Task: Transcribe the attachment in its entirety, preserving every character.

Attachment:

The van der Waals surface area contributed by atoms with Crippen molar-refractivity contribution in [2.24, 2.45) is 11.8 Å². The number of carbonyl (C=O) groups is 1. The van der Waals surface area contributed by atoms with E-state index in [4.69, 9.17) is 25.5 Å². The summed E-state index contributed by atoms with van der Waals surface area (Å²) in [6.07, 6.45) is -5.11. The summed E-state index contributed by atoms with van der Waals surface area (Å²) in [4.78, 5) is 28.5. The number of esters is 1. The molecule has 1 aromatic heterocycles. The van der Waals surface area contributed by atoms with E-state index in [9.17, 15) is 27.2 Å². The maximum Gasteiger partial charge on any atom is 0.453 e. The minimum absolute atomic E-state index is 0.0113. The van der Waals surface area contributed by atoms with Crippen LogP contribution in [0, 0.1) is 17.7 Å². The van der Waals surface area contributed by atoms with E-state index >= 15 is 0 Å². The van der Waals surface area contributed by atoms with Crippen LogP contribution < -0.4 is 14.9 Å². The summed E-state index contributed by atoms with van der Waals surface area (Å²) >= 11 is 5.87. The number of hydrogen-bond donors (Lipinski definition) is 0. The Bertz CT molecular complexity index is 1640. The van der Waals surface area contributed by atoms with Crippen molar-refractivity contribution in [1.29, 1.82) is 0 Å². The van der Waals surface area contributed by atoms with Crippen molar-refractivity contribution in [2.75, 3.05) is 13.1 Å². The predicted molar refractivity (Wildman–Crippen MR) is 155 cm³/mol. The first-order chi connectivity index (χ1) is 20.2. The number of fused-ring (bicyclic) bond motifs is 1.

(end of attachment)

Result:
The van der Waals surface area contributed by atoms with Crippen molar-refractivity contribution in [2.24, 2.45) is 11.8 Å². The number of carbonyl (C=O) groups is 1. The van der Waals surface area contributed by atoms with E-state index in [4.69, 9.17) is 25.5 Å². The summed E-state index contributed by atoms with van der Waals surface area (Å²) in [6.07, 6.45) is -5.11. The summed E-state index contributed by atoms with van der Waals surface area (Å²) in [4.78, 5) is 28.5. The number of esters is 1. The molecule has 1 aromatic heterocycles. The van der Waals surface area contributed by atoms with E-state index in [9.17, 15) is 27.2 Å². The maximum Gasteiger partial charge on any atom is 0.453 e. The minimum absolute atomic E-state index is 0.0113. The van der Waals surface area contributed by atoms with Crippen LogP contribution in [0, 0.1) is 17.7 Å². The van der Waals surface area contributed by atoms with E-state index >= 15 is 0 Å². The van der Waals surface area contributed by atoms with Crippen LogP contribution < -0.4 is 14.9 Å². The summed E-state index contributed by atoms with van der Waals surface area (Å²) >= 11 is 5.87. The number of hydrogen-bond donors (Lipinski definition) is 0. The Bertz CT molecular complexity index is 1640. The van der Waals surface area contributed by atoms with Crippen molar-refractivity contribution in [1.29, 1.82) is 0 Å². The van der Waals surface area contributed by atoms with Crippen molar-refractivity contribution in [2.75, 3.05) is 13.1 Å². The predicted molar refractivity (Wildman–Crippen MR) is 155 cm³/mol. The first-order chi connectivity index (χ1) is 20.2. The number of fused-ring (bicyclic) bond motifs is 1.